The following groups would receive grants through this legislation via the Dept. of Justice (DOJ):
States, local governments, and nonprofit groups to expand educational efforts to prevent abuse of opioids and heroin, understand addiction as a disease, and promote treatment and recovery;
Organizations that have received a grant implement community-wide strategies that address local drug crises;
States, local governments, Indian tribes, and nonprofit groups to provide a treatment alternative to incarceration for people who otherwise would be in the juvenile or criminal justice system if they have a substance abuse disorder or mental illness and are approved to participate in such a program;
State, local, and tribal law enforcement agencies to create a demonstration program to prevent overdose deaths from opioids and heroin. Additional grants would be available for providing medication assisted treatment programs, prescription medication disposal sites, and educational programs for incarcerated offenders;
Veterans treatment court programs could be established or expanded, as could peer to peer services for qualified veterans. Other programs that provide treatment, rehabilitation, legal, and transitional services to incarcerated veterans could also receive grants;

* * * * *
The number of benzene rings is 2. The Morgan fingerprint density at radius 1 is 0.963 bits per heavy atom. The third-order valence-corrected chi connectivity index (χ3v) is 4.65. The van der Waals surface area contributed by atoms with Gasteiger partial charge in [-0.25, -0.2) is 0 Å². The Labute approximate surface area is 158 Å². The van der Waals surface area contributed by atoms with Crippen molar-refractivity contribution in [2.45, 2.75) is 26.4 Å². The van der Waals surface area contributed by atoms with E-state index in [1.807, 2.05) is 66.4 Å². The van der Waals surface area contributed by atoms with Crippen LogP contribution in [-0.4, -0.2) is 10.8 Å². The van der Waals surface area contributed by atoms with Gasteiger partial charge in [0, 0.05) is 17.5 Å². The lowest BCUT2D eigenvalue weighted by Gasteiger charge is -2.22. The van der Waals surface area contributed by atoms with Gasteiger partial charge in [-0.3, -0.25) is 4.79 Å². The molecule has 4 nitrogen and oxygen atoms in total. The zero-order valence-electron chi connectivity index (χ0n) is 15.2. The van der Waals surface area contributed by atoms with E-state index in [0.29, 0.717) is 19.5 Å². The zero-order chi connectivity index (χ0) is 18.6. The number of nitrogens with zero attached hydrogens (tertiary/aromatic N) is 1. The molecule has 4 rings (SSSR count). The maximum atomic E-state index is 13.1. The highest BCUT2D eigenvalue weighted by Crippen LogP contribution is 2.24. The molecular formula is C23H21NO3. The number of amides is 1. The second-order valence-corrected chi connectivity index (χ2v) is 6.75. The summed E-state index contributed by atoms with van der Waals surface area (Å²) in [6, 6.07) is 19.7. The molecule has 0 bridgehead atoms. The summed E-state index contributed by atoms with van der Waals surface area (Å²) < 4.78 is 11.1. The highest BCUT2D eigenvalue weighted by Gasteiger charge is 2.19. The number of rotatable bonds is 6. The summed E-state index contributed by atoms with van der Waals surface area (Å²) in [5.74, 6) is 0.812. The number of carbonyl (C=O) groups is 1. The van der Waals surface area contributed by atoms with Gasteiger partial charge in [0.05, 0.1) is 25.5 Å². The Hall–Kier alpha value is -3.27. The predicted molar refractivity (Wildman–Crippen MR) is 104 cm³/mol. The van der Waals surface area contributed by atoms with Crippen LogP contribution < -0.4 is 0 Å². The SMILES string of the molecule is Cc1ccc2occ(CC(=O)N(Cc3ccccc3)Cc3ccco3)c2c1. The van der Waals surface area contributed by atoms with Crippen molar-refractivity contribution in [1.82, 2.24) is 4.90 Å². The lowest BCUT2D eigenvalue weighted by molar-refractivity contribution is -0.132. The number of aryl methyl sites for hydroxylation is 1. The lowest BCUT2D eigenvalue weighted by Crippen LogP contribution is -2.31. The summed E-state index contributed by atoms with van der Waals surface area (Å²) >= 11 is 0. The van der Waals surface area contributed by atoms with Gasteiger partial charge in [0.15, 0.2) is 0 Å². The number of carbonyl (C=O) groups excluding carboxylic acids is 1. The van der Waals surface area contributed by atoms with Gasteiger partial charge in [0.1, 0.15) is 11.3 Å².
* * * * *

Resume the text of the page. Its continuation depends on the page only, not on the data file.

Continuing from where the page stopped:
States to prepare a comprehensive plan for and implement an integrated opioid abuse response initiative. State substance abuse and criminal justice agencies could obtain funding to jointly address the use of opioids and heroin among pregnant and parenting female offenders to promote public health, family permanence, and general well-being.
An interagency task force composed of officials from the Dept. of Health and Human Services (HHS), the Dept. of Veterans Affairs (VA), the Drug Enforcement Administration (DEA), the Centers for Disease Control (CDC), and other stakeholder groups would be established. This task force would be required to develop best practices for pain management and the prescription of pain medication. The task force would then outline a strategy for disseminating this information and provide Congress with a report.
HHS would establish a program to identify collateral consequences for people with drug convictions and in treatment for a substance abuse disorder, and whether those consequences prevent those individuals from resuming their personal and professional lives. The Dept. of Education would also be directed to remove questions about convictions for the possession or sale of illegal drugs from federal student loan applications.